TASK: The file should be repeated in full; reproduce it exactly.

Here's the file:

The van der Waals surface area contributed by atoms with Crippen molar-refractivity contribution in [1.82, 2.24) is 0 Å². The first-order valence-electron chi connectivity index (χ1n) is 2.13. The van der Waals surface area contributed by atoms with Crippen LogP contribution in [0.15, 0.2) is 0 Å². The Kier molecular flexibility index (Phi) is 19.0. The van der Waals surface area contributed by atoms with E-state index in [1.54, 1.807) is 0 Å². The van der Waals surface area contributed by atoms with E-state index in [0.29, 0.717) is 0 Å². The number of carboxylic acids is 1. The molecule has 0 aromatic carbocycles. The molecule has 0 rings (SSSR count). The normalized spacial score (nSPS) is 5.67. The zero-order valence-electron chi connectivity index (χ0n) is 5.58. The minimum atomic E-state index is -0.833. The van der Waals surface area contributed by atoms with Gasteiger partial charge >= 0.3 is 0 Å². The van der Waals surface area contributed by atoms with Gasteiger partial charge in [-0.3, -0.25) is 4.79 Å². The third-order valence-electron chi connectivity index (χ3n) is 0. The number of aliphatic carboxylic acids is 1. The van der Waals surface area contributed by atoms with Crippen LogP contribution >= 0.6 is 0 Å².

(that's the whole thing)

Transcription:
The van der Waals surface area contributed by atoms with Crippen molar-refractivity contribution in [1.82, 2.24) is 0 Å². The first-order valence-electron chi connectivity index (χ1n) is 2.13. The van der Waals surface area contributed by atoms with Crippen LogP contribution in [0.15, 0.2) is 0 Å². The Kier molecular flexibility index (Phi) is 19.0. The van der Waals surface area contributed by atoms with E-state index in [1.54, 1.807) is 0 Å². The van der Waals surface area contributed by atoms with E-state index in [0.29, 0.717) is 0 Å². The number of carboxylic acids is 1. The molecule has 0 aromatic carbocycles. The molecule has 0 rings (SSSR count). The normalized spacial score (nSPS) is 5.67. The zero-order valence-electron chi connectivity index (χ0n) is 5.58. The minimum atomic E-state index is -0.833. The van der Waals surface area contributed by atoms with Gasteiger partial charge >= 0.3 is 0 Å². The van der Waals surface area contributed by atoms with Gasteiger partial charge in [-0.3, -0.25) is 4.79 Å². The third-order valence-electron chi connectivity index (χ3n) is 0. The number of aliphatic carboxylic acids is 1. The van der Waals surface area contributed by atoms with Crippen LogP contribution >= 0.6 is 0 Å².